Ohio State University’s Board of Trustees will again hear from victims of Dr. Richard Strauss at their upcoming board meeting.
After requests from a handful of former students who were sexually abused by Strauss, a Monday letter from the board’s secretary said the men are welcome to speak for 30 minutes at the upcoming meeting on Thursday, Nov. 21.
The request from three victims, including former Ohio State nursing student Brian Garrett, expressed concern over the state’s two-year statute of limitations for sex abuse crimes, and the fact that plaintiffs’ claims have not yet been resolved during ongoing mediation.
The men requested the 30 minutes before the board “so that we may update you on the daily injury victims continue to suffer from Ohio State’s delay, and so OSU can advise us in a public and forthright manner whether it intends to continue to rely on the current statute of limitations,” their request said.
Trustees and administrators will listen to the men, but because Ohio State is in litigation and mediation with some of the victims, “the board and administration are not in a position to engage in dialogue at the board meeting,” board secretary Jessica Eveland said in a written response to the former students’ request to speak.
“We remain engaged in an ongoing mediation directed by the court, and the judge has instructed all of us to restrict our communication to the mediation process, which we believe is the more appropriate venue for continued discussion,” she wrote.
“However, because these are extraordinary circumstances, and you have expressed that it is important and meaningful to you as survivors to speak at the upcoming board meeting, we will welcome you to address the board and administrative leaders,” Eveland wrote.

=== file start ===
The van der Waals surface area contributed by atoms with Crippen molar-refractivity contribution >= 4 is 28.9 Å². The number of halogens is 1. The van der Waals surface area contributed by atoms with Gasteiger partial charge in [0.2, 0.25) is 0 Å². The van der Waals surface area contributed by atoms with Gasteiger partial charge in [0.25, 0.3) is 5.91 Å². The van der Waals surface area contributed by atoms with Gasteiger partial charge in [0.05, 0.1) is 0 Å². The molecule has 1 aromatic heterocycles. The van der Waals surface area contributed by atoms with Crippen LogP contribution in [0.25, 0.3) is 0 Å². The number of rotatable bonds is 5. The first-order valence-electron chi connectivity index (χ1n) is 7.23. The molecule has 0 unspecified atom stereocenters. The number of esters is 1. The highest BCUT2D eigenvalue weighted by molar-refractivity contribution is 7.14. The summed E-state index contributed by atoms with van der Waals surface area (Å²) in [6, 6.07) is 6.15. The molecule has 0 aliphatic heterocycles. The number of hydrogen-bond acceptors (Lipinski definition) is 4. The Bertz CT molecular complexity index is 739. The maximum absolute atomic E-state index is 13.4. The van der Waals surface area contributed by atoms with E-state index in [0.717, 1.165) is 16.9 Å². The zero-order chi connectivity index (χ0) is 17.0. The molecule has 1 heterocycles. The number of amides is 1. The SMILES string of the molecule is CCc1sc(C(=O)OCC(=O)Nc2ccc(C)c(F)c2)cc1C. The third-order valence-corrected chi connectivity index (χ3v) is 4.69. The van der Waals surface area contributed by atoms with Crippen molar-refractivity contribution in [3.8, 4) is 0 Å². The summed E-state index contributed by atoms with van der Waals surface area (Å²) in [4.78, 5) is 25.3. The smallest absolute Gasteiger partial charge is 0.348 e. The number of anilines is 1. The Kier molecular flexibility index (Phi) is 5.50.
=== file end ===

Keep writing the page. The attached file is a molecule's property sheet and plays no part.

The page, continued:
Strauss worked as a sports and student health physician at Ohio State from 1979 to 1998, and was found to have sexually abused at least 177 students, according to a May report from law firm Perkins Coie. Numbers released by Ohio State last month showed there had been nearly 1,500 instances of sexual abuse tied to the doctor. University officials knew about Strauss’ conduct but repeatedly failed to stop it, the Perkins Coie report found.
The findings led Gov. Mike DeWine to create a working group to review a closed 1996 State medical Board of Ohio case involving allegations against Strauss. The medical board has since announced $150,000 in spending to review about 2,000 past sexual-misconduct complaints that were closed without board action, in response to the working group’s report released in late August.
The medical board may implement changes by the end of the year that would eliminate the administrative authority to close a case if a survivor initially declines to come forward. Board staff will present a draft of changes for the investigator manual to the state board’s Strauss committee Wednesday morning, according to a November report from the working group.
Nearly 300 plaintiffs have filed more than a dozen lawsuits against the university over their handling of Strauss’ abuse.
A group of former students addressed the board a year ago, describing the sexual abuse they suffered at the hands of Strauss. The men asked the board to take action and responsibility and to take steps to ensure such abuse will never happen again.
Garrett said he and others have come to find out that the abuse by Strauss is “even worse than what we said last year,” he said, adding that he wants to “talk about the damage it’s done to people’s lives.”
While some victims were enthusiastic by the university’s response to their request, Garrett said others are skeptical over what he described as “more legalese from Ohio State.”
Dispatch reporter Max Filby contributed to this report.